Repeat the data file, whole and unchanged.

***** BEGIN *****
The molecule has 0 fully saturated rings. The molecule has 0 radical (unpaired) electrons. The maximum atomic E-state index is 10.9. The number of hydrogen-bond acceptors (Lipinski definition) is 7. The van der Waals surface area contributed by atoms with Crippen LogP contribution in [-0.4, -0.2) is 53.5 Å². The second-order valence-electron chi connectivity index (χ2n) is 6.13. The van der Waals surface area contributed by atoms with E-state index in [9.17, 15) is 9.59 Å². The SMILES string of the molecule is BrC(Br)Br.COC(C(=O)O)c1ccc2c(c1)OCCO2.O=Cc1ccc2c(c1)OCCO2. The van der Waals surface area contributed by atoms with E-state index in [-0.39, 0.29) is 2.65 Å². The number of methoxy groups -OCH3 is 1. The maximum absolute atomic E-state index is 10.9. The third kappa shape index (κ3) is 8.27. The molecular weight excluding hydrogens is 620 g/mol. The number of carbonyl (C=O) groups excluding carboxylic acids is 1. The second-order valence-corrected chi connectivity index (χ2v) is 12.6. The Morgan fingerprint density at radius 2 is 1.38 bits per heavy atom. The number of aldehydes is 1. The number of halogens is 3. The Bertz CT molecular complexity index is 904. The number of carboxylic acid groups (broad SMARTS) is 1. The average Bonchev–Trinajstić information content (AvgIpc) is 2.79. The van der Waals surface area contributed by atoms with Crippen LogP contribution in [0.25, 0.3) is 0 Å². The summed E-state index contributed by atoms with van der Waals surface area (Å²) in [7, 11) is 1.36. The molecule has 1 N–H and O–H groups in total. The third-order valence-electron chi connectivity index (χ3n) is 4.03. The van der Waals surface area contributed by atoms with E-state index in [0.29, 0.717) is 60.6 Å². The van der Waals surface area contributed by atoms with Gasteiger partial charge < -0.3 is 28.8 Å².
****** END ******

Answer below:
The molecule has 0 fully saturated rings. The molecule has 0 radical (unpaired) electrons. The maximum atomic E-state index is 10.9. The number of hydrogen-bond acceptors (Lipinski definition) is 7. The van der Waals surface area contributed by atoms with Crippen LogP contribution in [-0.4, -0.2) is 53.5 Å². The second-order valence-electron chi connectivity index (χ2n) is 6.13. The van der Waals surface area contributed by atoms with E-state index in [9.17, 15) is 9.59 Å². The SMILES string of the molecule is BrC(Br)Br.COC(C(=O)O)c1ccc2c(c1)OCCO2.O=Cc1ccc2c(c1)OCCO2. The van der Waals surface area contributed by atoms with E-state index in [-0.39, 0.29) is 2.65 Å². The number of methoxy groups -OCH3 is 1. The maximum absolute atomic E-state index is 10.9. The third kappa shape index (κ3) is 8.27. The molecular weight excluding hydrogens is 620 g/mol. The number of carbonyl (C=O) groups excluding carboxylic acids is 1. The second-order valence-corrected chi connectivity index (χ2v) is 12.6. The Morgan fingerprint density at radius 2 is 1.38 bits per heavy atom. The number of aldehydes is 1. The number of halogens is 3. The Bertz CT molecular complexity index is 904. The number of carboxylic acid groups (broad SMARTS) is 1. The average Bonchev–Trinajstić information content (AvgIpc) is 2.79. The van der Waals surface area contributed by atoms with Crippen LogP contribution in [0.25, 0.3) is 0 Å². The summed E-state index contributed by atoms with van der Waals surface area (Å²) in [7, 11) is 1.36. The molecule has 1 N–H and O–H groups in total. The third-order valence-electron chi connectivity index (χ3n) is 4.03. The van der Waals surface area contributed by atoms with E-state index in [0.29, 0.717) is 60.6 Å². The van der Waals surface area contributed by atoms with Gasteiger partial charge < -0.3 is 28.8 Å².